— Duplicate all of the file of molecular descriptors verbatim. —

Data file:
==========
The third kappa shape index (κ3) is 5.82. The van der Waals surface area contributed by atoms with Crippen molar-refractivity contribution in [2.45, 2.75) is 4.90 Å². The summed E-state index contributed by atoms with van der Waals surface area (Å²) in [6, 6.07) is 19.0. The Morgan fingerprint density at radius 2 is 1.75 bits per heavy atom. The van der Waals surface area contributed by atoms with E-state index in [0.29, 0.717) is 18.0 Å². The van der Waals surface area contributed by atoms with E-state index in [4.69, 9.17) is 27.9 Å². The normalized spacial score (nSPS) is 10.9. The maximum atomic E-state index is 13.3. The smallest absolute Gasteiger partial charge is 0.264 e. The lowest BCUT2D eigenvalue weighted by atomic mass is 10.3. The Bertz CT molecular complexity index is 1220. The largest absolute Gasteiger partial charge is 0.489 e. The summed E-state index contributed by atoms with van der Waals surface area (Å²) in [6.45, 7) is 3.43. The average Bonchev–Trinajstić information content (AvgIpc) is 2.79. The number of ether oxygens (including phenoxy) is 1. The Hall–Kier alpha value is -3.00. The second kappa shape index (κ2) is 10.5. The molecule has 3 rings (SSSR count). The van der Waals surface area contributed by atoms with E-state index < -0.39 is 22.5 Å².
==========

The third kappa shape index (κ3) is 5.82. The van der Waals surface area contributed by atoms with Crippen molar-refractivity contribution in [2.45, 2.75) is 4.90 Å². The summed E-state index contributed by atoms with van der Waals surface area (Å²) in [6, 6.07) is 19.0. The Morgan fingerprint density at radius 2 is 1.75 bits per heavy atom. The van der Waals surface area contributed by atoms with E-state index in [0.29, 0.717) is 18.0 Å². The van der Waals surface area contributed by atoms with E-state index in [4.69, 9.17) is 27.9 Å². The normalized spacial score (nSPS) is 10.9. The maximum atomic E-state index is 13.3. The smallest absolute Gasteiger partial charge is 0.264 e. The lowest BCUT2D eigenvalue weighted by atomic mass is 10.3. The Bertz CT molecular complexity index is 1220. The largest absolute Gasteiger partial charge is 0.489 e. The summed E-state index contributed by atoms with van der Waals surface area (Å²) in [6.45, 7) is 3.43. The average Bonchev–Trinajstić information content (AvgIpc) is 2.79. The number of ether oxygens (including phenoxy) is 1. The Hall–Kier alpha value is -3.00. The second kappa shape index (κ2) is 10.5. The molecule has 3 rings (SSSR count). The van der Waals surface area contributed by atoms with E-state index < -0.39 is 22.5 Å².